Craig Day, News On 6
OOLOGAH, Oklahoma -- Students in one Green Country town got a break from class Monday. Instead, they got a getting a lesson in serving people in need.
With their hair nets and hearts to serve others, some Oologah-Talala High School students spent Monday making a difference.
"It's like a reality check you know," said Britton Bishop, a freshman.
They mixed up 20,000 meals to send to the hungry in Haiti.
"We eat like three meals a day and this may be their only one for you don't even know how long," said Jessie Wright, a junior.
So several hundred students put together a mixture of rice, beans, soy and vitamins. Bagging it and boxing it for Numana, an international relief organization. The food will help earthquake victims, still in desperate need.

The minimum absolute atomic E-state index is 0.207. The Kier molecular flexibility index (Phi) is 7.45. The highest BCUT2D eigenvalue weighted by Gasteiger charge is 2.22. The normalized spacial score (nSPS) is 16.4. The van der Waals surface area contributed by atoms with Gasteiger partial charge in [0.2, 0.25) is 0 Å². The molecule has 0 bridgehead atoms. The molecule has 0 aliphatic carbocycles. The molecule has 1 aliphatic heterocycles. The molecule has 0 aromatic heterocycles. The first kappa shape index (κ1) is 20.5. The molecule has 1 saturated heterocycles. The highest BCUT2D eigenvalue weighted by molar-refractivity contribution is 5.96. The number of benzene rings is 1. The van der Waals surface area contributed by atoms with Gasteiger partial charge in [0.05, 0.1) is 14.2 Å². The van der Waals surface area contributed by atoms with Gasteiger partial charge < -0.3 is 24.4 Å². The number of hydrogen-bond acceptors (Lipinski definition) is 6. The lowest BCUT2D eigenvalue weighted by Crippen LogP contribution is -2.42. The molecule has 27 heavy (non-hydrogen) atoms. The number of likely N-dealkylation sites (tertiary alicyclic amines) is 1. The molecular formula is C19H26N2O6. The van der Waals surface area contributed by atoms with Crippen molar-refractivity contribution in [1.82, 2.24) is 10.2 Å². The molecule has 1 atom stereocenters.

"I hope it makes a big difference in these kids' lives," Bishop said.
Events like this just don't happen. It started with Senior Kristy McCreary. A while back she was one of the volunteers wearing a hair net and gloves at a similar event in Kansas City.
"I was like, this is awesome," she said. "And I was like, I want to bring this to my community, to my school."
For two weeks, McCreary and other students have been raising the $6,000 needed to buy the ingredients for the meals. They talked to businesses, even called people at random from the phone book, and raised about half. An anonymous donor provided the rest.
"This is the only way we can help. We donate our time and all of the high school students get involved and Numana takes it down to Haiti and that's how we make a difference," McCreary said.
So with community support, combined with a lot of teenaged energy, they're making it happen, making a difference. One scoop, one bag, one meal at a time.
According to Numana's blog, each meal produced, packaged, and shipped by Numana costs 30 cents to create.